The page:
Revoking the childhood promise of an afterlife

Q: What is an argument that won you over as a theist

A: I think I can now articulate my own argument which was the final straw that won me over. It began with a rejection of Christian aesthetics, and is kind of wordy though:

>All stories must end someday and it’s better when characters stoically face their fate and exit the stage gracefully.
>No individual truly needs one thing or person to be happy; there are no sacred cows when there are so many substitutables.muv luv meiya death.jpg

(Muv Luv’s typical 10 minute death scene with a pity-me speech)

>Real life is cold and nothing like the bible.
>People drop dead instantly.
>There are no dramatic speeches from God or to loved ones; no themes and readily apparent deeper meanings before most of us die.
>People just separate without goodbyes, which is the opposite of what you would expect if someone had put everyone in the universe on a stage before either an audience or some judges.

A compassionate God would allow you to take time making slow goodbyes before someone left you forever. But in the bible no major characters die without Angels giving speeches, God or Jesus giving a speech first. It’s like how you can predict someone might die in a fantasy novel because someone just gave a long speech that made you care about that person. It’s a set of cliches that foreshadow the future, but which you never see in real life when someone suddenly dies of a stroke or to an automobile accident.

Real life ends with “natural endings” which are always open-ended. There is no meaning expect what is interpreted by the observer, and there is no absolute sense of closure. A narrator never appears to tell you what its about. Grieving can be protracted because there is no final speech that explains why it had to be.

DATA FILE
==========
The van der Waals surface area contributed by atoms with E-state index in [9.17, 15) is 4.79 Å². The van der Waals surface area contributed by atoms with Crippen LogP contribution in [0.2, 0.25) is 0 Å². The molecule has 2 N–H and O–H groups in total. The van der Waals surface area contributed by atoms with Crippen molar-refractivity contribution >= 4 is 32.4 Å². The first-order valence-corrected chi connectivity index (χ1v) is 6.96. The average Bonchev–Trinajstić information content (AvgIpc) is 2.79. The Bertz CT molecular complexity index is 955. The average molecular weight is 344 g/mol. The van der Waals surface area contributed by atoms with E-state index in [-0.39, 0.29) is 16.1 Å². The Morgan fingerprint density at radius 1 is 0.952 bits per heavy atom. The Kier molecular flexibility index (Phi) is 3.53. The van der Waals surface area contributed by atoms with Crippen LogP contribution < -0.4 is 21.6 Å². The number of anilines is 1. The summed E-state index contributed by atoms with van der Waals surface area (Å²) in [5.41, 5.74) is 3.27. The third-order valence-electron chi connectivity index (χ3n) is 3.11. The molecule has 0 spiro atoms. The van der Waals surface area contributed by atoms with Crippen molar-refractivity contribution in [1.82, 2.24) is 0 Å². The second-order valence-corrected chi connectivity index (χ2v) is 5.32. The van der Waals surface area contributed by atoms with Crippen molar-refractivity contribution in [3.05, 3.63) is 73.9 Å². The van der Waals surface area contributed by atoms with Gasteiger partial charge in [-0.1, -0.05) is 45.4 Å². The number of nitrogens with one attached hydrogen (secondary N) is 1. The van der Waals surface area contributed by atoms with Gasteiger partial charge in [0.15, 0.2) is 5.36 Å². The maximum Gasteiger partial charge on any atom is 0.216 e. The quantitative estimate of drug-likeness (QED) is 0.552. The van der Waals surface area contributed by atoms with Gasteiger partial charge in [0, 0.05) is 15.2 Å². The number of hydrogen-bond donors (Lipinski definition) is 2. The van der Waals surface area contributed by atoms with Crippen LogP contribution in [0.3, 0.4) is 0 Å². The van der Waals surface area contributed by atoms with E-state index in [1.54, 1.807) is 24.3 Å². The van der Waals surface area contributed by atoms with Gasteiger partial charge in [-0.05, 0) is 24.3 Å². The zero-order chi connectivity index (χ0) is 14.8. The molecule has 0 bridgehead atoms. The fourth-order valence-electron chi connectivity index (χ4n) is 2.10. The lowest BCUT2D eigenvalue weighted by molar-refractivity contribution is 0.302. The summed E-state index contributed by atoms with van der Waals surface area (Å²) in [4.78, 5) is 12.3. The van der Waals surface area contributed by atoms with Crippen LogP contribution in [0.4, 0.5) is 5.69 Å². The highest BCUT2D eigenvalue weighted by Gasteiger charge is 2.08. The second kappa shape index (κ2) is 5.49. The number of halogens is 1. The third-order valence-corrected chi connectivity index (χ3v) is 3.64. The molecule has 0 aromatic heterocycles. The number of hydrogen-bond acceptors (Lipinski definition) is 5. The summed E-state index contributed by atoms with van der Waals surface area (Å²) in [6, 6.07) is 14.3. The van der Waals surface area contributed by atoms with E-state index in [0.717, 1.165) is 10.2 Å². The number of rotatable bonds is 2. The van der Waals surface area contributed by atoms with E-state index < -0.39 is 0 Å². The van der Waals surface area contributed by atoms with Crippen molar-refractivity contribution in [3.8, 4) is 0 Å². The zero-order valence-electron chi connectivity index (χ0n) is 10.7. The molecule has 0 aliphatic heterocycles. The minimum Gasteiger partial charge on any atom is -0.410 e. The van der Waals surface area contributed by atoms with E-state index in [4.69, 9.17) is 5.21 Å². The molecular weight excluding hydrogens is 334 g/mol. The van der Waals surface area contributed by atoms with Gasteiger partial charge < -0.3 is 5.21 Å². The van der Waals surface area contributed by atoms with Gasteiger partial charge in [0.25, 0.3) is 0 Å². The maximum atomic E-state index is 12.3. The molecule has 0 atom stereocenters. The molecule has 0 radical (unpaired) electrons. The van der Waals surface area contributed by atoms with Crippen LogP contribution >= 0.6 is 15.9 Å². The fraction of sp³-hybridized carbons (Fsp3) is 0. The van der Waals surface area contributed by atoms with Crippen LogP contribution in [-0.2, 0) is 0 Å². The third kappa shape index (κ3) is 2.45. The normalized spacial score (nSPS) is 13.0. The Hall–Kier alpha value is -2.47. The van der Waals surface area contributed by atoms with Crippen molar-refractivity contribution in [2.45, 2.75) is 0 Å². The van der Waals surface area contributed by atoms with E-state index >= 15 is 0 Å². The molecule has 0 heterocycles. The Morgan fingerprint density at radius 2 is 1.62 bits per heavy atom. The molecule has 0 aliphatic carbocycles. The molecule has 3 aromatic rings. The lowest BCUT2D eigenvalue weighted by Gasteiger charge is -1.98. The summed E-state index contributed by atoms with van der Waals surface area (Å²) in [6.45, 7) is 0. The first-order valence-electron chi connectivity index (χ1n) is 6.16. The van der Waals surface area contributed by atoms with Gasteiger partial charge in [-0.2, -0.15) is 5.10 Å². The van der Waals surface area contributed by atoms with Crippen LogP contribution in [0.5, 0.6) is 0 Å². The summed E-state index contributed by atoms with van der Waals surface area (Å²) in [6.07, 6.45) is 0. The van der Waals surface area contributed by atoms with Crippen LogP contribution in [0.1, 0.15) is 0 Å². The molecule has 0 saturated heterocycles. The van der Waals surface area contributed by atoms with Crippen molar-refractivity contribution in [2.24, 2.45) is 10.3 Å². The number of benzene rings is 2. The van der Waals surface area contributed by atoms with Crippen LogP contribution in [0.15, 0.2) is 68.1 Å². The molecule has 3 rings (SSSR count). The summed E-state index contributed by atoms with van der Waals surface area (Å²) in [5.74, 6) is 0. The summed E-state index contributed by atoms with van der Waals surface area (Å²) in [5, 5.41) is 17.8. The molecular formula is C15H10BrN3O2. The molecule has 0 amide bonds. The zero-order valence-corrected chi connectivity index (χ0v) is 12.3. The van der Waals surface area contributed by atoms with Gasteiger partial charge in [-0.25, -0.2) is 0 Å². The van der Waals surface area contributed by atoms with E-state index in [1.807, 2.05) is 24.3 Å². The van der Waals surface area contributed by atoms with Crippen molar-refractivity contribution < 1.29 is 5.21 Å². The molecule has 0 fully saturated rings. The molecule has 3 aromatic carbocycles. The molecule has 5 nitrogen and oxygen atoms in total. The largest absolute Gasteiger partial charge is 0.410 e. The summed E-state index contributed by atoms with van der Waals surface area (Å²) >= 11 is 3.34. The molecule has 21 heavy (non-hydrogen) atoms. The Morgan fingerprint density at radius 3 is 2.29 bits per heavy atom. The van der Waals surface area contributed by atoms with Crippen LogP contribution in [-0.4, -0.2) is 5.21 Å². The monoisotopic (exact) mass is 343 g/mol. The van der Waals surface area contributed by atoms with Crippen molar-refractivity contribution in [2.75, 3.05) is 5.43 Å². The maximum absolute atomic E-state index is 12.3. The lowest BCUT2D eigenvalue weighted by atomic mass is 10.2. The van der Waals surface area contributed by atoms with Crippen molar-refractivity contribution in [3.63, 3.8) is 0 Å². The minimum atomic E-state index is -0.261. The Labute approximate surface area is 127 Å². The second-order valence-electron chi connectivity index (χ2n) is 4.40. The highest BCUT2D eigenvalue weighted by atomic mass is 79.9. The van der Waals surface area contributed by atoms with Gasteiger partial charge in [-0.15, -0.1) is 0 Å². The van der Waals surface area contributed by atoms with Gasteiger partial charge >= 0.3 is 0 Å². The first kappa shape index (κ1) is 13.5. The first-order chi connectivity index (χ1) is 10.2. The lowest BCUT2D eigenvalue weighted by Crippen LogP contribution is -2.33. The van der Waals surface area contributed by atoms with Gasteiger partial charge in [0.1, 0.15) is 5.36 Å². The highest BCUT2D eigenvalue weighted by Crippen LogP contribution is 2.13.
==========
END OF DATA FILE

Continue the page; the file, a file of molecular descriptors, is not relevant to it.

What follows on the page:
Life periodically shoves you from companionship into separation and loneliness, therefore the idea of an afterlife of eternal companionship is unnatural. Expecting eternal love from soul-mates or God is unnatural, selfish and oppressive. Looking for absolute promises flies against the randomness a universe that is perpetually changing; it’s unrealistic. Reluctance to break our side of childish promises keeps us in religion.

The real world is more sophisticated than any fantasy or theology, because stories always use simplified models of reality, drawn from a subset of possibilities to focus on some variable. If you can move beyond idealization and can enjoy the details of muted shades of grey, then the real world will be more detailed & have better graphics.


(That’s the argument. Before that though I had already seen contradictions with the bible, and my own ethnocentrism. All I needed was a reason  that living without Christianity might be more aesthetically pleasing, and then I was emotionally ready to discard the lie.)


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